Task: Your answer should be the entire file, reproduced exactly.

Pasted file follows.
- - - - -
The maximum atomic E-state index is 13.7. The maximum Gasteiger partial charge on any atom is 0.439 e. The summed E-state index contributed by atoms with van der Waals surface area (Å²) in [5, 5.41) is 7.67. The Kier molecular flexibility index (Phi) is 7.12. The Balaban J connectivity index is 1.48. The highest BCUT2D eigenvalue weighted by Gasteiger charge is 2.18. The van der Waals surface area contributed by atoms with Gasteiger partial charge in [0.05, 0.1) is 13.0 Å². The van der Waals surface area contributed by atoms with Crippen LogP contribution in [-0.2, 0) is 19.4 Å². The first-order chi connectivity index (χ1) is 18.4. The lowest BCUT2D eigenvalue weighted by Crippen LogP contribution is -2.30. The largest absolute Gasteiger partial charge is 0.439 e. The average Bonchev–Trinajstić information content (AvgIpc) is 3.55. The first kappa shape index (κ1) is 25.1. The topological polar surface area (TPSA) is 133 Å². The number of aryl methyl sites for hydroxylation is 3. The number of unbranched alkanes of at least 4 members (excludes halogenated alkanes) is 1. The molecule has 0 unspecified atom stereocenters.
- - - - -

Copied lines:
The maximum atomic E-state index is 13.7. The maximum Gasteiger partial charge on any atom is 0.439 e. The summed E-state index contributed by atoms with van der Waals surface area (Å²) in [5, 5.41) is 7.67. The Kier molecular flexibility index (Phi) is 7.12. The Balaban J connectivity index is 1.48. The highest BCUT2D eigenvalue weighted by Gasteiger charge is 2.18. The van der Waals surface area contributed by atoms with Gasteiger partial charge in [0.05, 0.1) is 13.0 Å². The van der Waals surface area contributed by atoms with Crippen LogP contribution in [-0.2, 0) is 19.4 Å². The first-order chi connectivity index (χ1) is 18.4. The lowest BCUT2D eigenvalue weighted by Crippen LogP contribution is -2.30. The largest absolute Gasteiger partial charge is 0.439 e. The average Bonchev–Trinajstić information content (AvgIpc) is 3.55. The first kappa shape index (κ1) is 25.1. The topological polar surface area (TPSA) is 133 Å². The number of aryl methyl sites for hydroxylation is 3. The number of unbranched alkanes of at least 4 members (excludes halogenated alkanes) is 1. The molecule has 0 unspecified atom stereocenters.